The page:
Mortgage deferrals for Albertans
How does a mortgage deferral work? How does it affect repayment? Here’s what to consider before deferring your mortgage.
How does the deferral work?
A deferral on your mortgage means that payment of both principal and interest are suspended for a defined period of time. During this time, interest still accumulates at the applicable rate, as set out in your Loan Agreement, on the outstanding principal balance. If you have life and/or disability insurance on your mortgage, those premiums will continue to be debited from your account to maintain your coverage.
How does repayment work?
When your mortgage payments resume after the end of the deferral period, we apply your payments first towards all interest accumulated during the deferral period (typically part of your payment goes towards interest and part towards your outstanding principal balance). Interest will also continue to accumulate at your applicable rate on the outstanding principal balance. Once all interest accumulated, as a result of the deferral period has been paid, payments will resume being applied in accordance with the mortgage terms.
- Let’s say that the interest is $500 per month and the deferral period is six months (April to September) so $3,000 interest accumulated during the deferral period.
- No payments are debited from the payment account unless those payments are for life and/or disability insurance during the deferral period, if applicable.
- Monthly mortgage payments of $2,000 resume in October.
- October’s $2,000 payment is applied towards interest, decreasing the accumulated interest owed from $3,000 to $1,000; $500 interest accumulates against the outstanding principal balance in October.
- November’s $2,000 payment is applied towards interest. The remaining $1,000 of accumulated interest from the deferral period, plus the additional $500 of interest accumulated in October are now fully repaid. The remaining $500 fully pays the interest for the month of November.
- December’s $2,000 payment is applied in accordance with the mortgage terms.
Your payment amounts won't change during the term of your mortgage.
- If your amortization period is longer than your current mortgage term. When your mortgage term matures and you renew your mortgage, your monthly payment amount will increase, so that the amortization period of your mortgage is not increased or lengthened as a result of the deferred payments.
- If you are in the final term of your mortgage (scheduled to pay off your mortgage in full when your mortgage term matures). As a result of the deferred payments, you will not have paid all the principal and interest owing by the end of the amortization period of your mortgage. There will be a lump sum due, which you can either make as one lump sum payment on your mortgage maturity date, or increase your monthly payment amount when your deferral period ends.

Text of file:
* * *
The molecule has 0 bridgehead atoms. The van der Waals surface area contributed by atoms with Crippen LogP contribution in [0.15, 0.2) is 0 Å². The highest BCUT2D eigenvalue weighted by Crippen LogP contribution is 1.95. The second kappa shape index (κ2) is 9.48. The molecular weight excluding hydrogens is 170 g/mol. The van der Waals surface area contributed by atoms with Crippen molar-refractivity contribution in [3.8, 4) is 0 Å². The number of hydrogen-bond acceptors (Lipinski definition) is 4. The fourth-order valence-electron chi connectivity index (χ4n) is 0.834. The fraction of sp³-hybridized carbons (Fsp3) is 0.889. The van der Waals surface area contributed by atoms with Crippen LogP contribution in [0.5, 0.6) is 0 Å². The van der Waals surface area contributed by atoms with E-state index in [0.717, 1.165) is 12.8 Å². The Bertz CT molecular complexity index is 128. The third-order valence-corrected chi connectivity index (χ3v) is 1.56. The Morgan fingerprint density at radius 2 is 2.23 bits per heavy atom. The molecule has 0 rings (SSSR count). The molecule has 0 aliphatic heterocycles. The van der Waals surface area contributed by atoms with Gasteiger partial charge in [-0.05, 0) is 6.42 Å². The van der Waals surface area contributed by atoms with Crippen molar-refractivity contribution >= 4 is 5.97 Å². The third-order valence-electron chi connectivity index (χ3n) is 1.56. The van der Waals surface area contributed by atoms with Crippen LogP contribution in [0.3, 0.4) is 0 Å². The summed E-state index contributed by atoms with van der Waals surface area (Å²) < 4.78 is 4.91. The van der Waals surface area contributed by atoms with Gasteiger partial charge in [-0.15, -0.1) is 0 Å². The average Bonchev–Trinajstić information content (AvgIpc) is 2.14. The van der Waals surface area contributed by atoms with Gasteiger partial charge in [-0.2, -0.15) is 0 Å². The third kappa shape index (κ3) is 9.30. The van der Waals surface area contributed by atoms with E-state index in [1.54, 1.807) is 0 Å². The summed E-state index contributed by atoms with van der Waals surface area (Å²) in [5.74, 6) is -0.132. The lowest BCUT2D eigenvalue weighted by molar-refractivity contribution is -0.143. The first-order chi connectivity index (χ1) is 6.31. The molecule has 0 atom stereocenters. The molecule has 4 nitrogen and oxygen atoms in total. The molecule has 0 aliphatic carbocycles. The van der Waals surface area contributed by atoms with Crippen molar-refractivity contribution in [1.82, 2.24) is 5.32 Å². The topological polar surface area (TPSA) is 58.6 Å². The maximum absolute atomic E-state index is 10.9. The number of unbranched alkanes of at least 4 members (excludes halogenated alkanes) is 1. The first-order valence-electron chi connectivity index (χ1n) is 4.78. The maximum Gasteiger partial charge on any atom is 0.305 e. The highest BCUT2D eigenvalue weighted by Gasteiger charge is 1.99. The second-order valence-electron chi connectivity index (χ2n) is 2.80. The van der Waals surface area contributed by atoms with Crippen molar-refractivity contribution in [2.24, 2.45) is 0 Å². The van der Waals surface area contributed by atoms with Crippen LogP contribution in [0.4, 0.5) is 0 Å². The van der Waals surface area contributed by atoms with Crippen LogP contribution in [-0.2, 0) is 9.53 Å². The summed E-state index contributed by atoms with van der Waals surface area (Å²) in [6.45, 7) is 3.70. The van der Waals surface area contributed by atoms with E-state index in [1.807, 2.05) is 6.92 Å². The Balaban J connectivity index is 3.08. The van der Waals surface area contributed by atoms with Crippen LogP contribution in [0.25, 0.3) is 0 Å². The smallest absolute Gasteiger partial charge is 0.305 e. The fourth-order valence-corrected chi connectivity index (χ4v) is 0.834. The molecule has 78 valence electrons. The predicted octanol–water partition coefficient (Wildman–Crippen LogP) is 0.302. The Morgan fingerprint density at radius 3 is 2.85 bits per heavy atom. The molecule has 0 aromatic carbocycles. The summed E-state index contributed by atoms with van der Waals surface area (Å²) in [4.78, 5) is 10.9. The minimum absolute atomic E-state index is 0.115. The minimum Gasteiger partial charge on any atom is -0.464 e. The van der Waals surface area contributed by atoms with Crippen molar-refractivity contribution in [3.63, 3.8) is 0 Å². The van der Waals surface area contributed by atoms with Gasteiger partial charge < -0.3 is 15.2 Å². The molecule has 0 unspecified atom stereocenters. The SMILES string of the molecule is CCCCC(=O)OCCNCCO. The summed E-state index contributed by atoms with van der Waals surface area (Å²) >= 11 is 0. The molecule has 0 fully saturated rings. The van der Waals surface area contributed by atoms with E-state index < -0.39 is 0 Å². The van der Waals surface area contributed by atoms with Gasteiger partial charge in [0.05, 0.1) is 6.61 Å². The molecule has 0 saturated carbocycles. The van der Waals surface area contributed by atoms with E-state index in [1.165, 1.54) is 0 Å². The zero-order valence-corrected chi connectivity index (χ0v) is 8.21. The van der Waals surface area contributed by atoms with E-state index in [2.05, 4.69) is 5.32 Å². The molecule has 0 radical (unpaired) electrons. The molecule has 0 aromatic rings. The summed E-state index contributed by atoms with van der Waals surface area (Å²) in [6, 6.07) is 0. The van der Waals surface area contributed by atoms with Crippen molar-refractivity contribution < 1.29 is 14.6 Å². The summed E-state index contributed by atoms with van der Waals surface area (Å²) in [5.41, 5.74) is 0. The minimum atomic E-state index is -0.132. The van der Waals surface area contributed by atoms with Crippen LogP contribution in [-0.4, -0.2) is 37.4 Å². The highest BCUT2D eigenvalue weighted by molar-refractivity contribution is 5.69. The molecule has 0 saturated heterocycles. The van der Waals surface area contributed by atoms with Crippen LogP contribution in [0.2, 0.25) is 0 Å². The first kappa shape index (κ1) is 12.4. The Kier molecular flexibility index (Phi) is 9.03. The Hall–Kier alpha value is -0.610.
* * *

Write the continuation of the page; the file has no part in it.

What should you consider?
Deferring payments may significantly increase your interest costs over the life of your mortgage, so it's important to evaluate your financial situation and priorities before exercising this option. Please connect directly with us about the possible impacts of deferring your mortgage payments.
If you are concerned about not having sufficient funds available when your payments resume, please connect with us prior to the end of the deferral period to explore more manageable options.
To help reduce the impact of increased interest costs, you are able to repay deferred payments at any time during the term of your mortgage without penalty, however be sure to connect with us directly (do not use ATB Online or mobile), so we can ensure your repayments are applied correctly. Please note this repayment may affect your prepayment options in the future.
Amortization period: The total number of years that it’ll take to pay off your loan or whole mortgage
Debit: To take out of your account
Deferral period: The defined period of time that your payments are suspended
Interest: The charges that accrue (or accumulate) over time, which are determined by applying the rate to an amount owing from time to time under a loan or line of credit
Outstanding principal balance: The current amount owing on your principal balance
Payment account: The account you designated, from which your payments are withdrawn
Principal balance: The original amount of money you borrowed
Rate: The interest rate you pay under your loan, line of credit or cardholder agreement
Secured: When you use an asset, such as your home, as collateral to secure the loan
Term: The length of time you’re committed to in the conditions set out in the loan agreement (including mortgages) or lease agreement, such as your interest rate and payment amount
Our Client Care team will be happy to assist.